Does it feel like your shoulder blades are catching on something and then popping loose to slide across? Your upper back just looks so good from the external pictures. Some people have a winged scapula. There is a thread on here about it. It appears, from that thread, that scoliosis isn't necessarily a criteria for winged scapula. If you can get into the doctor and ask him/her, I would do that if it is really bothersome. Sorry I couldn't be more help.

    How's the working out going? I have a PT that studies a different method of exercise that involves working the "good" side to correct the bad side. It didn't make much sense to me from a physiologic standpoint, but I'll look through and see if I still have the paper. I'm thinking I threw it out.

    Maybe others here can chime in with some ideas and/or experiences.

  5. #5
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    My pictures might be a bit unclear, my thoracic spine is in fact close to hyperkyphotic, my x-ray showed that I almost have 40degree curve to my thoracic spine. This might be an expression of my shoulders coming forward (upper cross syndrome) because of my tight pectoralis muscles. My chest is sunken, and I have more of a left rib hump (left convex side). My x-ray showed that I have no compensatory thoracic curve only one lumbothotracic curve going left

    As far as working out combined with stretching sessions, it has helped me tremendously!
    I really began taking it seriously. I'm trying to stretch the muscles that can cause rotation of the spine + the muscels that are often prone to tightness (there is a list of the muscles that are prone to tightness) and then I have begun exercising the kinetic muscle chains ( The nervous system is suppose to activate certain muscles during complex movements so they work in a chain) in the body to function as properly as possible. This includes Squats, deadlift, and ab-rollouts with a wheel. I also took away bread, sugar and any junk from my diet basically only eating fruit, vegetables and meat combined with fish oil and some supplements. I'm now doing 160Lb in deadlift, and I'm amazed that my back can handle it. In the beginning I felt headaches after doing it, but it was probably because my nervous system had not adapted to balancing the force generated by the weight to my different muscles (That absorb the force) working together in a chain reaction.

    As for my shoulders, I'm still not in a quandary about what to do. I'm having a hard time doing overhead exercises (I feel it in my acromion), and I feel the popping sounds which I'm still convinced are my ribs, but I'll ask my PT as soon as possible.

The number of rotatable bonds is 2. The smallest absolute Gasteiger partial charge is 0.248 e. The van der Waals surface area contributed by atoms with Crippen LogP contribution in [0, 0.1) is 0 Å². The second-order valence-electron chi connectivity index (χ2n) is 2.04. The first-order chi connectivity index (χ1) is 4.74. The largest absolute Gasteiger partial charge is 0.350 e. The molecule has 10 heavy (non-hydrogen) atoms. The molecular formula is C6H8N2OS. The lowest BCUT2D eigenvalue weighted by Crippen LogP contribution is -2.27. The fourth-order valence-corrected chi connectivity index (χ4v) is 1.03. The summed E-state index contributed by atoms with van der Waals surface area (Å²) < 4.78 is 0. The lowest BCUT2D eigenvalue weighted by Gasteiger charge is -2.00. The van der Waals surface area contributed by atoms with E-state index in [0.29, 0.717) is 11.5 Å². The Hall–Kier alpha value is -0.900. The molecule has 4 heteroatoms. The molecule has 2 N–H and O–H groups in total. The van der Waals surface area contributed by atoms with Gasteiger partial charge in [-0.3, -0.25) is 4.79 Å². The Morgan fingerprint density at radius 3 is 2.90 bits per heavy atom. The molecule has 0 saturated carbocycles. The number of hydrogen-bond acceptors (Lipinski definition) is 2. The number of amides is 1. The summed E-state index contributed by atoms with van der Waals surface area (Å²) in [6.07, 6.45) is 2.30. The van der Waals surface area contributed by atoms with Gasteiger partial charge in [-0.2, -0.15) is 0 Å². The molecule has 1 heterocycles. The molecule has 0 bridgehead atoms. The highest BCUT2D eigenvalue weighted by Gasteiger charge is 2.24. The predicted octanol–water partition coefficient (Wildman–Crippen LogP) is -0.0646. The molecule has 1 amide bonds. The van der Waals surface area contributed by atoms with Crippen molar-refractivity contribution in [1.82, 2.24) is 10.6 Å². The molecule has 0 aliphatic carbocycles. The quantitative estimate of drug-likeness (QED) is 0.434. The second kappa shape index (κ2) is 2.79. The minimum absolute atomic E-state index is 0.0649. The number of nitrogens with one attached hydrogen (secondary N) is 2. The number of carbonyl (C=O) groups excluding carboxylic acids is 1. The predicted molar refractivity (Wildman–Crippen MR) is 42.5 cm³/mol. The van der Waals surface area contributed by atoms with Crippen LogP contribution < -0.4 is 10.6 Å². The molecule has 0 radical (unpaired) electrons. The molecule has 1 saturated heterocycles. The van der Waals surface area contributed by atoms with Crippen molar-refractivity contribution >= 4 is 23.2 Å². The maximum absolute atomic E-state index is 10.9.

Your PT might be on to something. I don't know what his explanation is and what results he has gotten (?), but I know that the reason we experience muscle pain is because some of the muscles are overworking. There should be a balance between antagonistic muscles (Two muscles producing the opposite movement of a joint or shoulder) and the synergistic muscles (Two muscles producing the same movement). If we are off balance, one of the muscles gets overworked and we experience pain and tightness that might result in headaches (if connected to the neck/head)

  6. #6
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    Is there some question about your curves being structural versus compensatory? I remember seeing your bending photos and thinking you might not have a structural curve. Never agree to surgery until at least a few surgeons prove your curve is structural. Just my lay opinion.
    Sharon, mother of identical twin girls with scoliosis

    No island of sanity.

    Question: What do you call alternative medicine that works?
    Answer: Medicine


    "We are all African."

  7. #7
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    Correct me if I'm wrong, but I don't think he is looking into surgery. It's my understanding that he is trying to do everything as natural and healthy as possible to see if his body will correct itself. It's the popping shoulders that are getting in the way of some exercises. I think only a doctor could really diagnose the problem with the shoulders. I don't think a thoracolumbar curve would affect them unless it was really large, but maybe I'm wrong. Sorry, I just don't see the kyphosis at all, but again I'm not a doctor.